Grand Mosque courtyard undergoes demolition

Images shows sections of mosque dismantled as part of expansion work

Pictures obtained by The Independent
Pictures obtained by The Independent
Pictures obtained by The Independent
Pictures obtained by The Independent
Pictures obtained by The Independent
Pictures obtained by The Independent
NEWS, Projects, Saudi Arabia

A British newspaper has obtained pictures showing dismantling work taking place to sections of Saudi Arabia's Grand Mosque as part of its expansion plans.

The Independent has revealed how workers with drills and mechanical diggers have started demolishing some Ottoman and Abbasid sections on the eastern side of the Masjid al-Haram (Grand Mosque) in Mecca.

The building is the holiest site in Islam because it contains the Kaaba – the point to which all Muslims face when praying. The columns are the last remaining sections of the mosque which date back more than a few hundred years and form the inner perimeter on the outskirts of the white marble floor surrounding the Kaaba, The Independent says.

Many of the Ottoman and Abbasid columns in Mecca were inscribed with intricate Arabic calligraphy marking the names of the Prophet Muhammad’s companions and key moments in his life.

To accommodate the ever increasing number of pilgrims heading to the twin holy cities of Mecca and Medina each year the Saudi authorities have embarked upon a massive expansion project.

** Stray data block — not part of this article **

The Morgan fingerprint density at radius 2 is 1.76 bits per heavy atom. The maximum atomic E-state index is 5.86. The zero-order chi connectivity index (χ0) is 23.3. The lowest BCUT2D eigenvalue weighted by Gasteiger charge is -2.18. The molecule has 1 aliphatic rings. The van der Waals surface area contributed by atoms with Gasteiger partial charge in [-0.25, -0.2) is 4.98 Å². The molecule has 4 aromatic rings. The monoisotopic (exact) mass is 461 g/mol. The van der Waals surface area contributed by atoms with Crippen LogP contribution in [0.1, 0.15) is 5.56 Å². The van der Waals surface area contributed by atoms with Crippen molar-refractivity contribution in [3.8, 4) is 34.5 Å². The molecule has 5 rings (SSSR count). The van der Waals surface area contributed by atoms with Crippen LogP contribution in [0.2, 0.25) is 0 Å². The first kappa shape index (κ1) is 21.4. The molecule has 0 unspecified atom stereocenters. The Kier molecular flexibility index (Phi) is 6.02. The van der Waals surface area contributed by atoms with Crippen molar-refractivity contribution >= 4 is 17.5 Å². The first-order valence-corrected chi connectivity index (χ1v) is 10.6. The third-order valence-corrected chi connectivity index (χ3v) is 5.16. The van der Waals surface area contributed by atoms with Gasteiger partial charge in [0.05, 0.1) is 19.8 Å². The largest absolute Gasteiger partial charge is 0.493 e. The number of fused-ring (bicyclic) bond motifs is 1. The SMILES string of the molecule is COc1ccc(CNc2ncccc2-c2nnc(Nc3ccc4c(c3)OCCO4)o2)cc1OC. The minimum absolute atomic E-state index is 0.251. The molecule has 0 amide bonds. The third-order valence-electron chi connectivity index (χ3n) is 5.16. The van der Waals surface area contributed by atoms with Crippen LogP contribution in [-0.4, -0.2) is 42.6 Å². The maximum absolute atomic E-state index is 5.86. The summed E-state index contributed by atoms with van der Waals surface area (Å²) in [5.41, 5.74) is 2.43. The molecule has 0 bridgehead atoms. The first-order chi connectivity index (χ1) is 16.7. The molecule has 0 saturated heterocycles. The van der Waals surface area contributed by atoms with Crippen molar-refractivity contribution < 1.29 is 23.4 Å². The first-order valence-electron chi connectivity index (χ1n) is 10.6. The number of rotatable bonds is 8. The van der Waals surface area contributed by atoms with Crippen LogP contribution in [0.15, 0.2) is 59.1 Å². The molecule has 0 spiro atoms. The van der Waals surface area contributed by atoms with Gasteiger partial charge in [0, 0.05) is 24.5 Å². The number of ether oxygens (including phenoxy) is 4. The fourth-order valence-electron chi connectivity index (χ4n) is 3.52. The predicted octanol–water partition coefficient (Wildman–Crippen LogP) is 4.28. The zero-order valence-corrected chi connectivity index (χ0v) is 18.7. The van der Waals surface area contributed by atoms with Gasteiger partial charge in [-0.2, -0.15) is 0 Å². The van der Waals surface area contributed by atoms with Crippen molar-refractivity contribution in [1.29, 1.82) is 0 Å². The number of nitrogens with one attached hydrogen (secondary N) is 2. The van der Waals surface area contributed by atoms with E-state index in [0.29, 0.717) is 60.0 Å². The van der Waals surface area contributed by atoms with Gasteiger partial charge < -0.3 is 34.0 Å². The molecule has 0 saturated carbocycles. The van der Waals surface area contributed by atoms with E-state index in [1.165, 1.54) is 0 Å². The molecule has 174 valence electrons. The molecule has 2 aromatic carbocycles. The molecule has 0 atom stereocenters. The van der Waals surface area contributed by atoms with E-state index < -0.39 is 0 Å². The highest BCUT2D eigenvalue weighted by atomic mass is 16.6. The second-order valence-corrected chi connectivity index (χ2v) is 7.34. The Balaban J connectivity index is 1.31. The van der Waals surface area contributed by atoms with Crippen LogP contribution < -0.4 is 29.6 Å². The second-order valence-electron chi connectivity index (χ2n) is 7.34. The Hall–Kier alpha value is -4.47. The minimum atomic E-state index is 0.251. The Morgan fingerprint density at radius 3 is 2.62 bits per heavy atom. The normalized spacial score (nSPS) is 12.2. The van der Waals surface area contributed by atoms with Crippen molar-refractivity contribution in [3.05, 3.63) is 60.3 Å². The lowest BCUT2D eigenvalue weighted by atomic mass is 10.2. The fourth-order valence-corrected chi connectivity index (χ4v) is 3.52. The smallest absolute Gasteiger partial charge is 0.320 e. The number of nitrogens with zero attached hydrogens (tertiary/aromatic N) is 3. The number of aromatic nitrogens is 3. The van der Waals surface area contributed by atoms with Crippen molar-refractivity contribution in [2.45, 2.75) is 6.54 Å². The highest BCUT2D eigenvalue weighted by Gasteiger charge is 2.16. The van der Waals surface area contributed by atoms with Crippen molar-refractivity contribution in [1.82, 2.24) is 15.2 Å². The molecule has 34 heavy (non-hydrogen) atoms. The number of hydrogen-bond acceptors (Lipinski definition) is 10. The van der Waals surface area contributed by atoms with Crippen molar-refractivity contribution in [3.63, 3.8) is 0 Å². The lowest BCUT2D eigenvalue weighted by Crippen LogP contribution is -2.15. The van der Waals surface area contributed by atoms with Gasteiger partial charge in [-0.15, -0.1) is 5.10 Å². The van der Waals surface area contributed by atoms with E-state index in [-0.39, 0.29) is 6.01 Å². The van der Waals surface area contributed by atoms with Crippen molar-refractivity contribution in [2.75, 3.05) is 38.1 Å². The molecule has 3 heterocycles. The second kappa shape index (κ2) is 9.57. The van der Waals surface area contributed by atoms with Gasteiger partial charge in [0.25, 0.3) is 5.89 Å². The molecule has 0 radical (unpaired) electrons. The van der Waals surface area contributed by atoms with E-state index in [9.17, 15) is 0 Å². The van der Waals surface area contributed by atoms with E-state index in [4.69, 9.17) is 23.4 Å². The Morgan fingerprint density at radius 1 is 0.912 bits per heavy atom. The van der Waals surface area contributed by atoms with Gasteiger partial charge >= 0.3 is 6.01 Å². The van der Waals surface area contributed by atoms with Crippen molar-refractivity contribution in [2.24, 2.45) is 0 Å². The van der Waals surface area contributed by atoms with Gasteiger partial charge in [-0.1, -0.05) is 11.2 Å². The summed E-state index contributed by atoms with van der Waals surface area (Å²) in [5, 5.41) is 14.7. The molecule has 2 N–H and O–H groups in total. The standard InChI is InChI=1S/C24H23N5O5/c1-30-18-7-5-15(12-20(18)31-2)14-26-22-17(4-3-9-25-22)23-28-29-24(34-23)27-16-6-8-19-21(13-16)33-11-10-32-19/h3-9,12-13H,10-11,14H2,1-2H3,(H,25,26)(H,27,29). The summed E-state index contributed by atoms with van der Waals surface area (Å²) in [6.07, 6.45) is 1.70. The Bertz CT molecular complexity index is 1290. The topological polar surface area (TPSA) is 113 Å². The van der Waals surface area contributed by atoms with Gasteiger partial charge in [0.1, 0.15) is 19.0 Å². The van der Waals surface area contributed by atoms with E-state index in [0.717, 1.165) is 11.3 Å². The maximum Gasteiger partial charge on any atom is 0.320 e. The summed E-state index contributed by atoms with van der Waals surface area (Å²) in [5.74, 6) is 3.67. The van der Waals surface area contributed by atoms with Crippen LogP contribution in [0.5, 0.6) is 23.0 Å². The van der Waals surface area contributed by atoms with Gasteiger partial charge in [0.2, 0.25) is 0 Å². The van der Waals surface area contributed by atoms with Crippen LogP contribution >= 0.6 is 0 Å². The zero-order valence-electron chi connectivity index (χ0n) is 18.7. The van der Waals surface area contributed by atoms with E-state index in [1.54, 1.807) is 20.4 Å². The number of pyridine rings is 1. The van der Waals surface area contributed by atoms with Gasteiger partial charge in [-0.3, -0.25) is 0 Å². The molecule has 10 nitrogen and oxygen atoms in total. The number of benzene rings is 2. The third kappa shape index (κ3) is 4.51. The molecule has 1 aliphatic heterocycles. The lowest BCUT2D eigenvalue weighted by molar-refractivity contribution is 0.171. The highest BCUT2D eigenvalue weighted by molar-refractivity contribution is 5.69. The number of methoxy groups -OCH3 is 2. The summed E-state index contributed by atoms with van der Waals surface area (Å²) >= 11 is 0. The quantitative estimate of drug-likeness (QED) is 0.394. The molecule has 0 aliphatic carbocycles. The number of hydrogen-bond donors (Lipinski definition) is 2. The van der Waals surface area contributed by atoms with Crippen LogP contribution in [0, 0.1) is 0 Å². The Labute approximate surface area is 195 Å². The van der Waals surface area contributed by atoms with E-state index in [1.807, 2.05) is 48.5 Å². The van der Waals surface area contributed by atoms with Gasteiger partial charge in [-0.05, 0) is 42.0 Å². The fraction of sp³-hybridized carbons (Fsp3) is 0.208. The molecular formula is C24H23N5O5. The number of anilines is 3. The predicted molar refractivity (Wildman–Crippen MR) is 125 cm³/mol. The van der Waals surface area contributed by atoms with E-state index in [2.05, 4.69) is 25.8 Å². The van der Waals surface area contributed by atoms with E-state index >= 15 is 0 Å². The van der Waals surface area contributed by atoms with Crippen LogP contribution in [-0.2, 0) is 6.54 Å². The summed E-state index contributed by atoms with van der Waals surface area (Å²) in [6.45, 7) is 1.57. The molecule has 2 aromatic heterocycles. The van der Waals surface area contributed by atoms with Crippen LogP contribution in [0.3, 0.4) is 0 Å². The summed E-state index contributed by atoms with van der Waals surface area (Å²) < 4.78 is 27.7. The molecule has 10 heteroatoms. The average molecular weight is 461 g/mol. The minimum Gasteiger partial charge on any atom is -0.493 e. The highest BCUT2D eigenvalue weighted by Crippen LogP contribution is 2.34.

The  Al-Haram will initially consist of four floors and will have two more floors added in the future.

The project will also see the construction of 63 hotel towers as well as the installation of central air-conditioning in the King Abdulaziz Endowment Project.

A study is also underway to connect all courtyards of the mosque with Mataf area via escalators to facilitate a steady flow of pilgrims.

The Grand Mosque expansion project consists of three main areas, with the first being the expansion of Al-Haram itself to accommodate two million worshippers.

The second phase includes the development of exterior areas such as rest rooms, tunnels, and other services to ensure the smooth movement of worshippers throughout the site.

The third involves a support services area that includes a district cooling plant, an electricity station, water stations, and other services.

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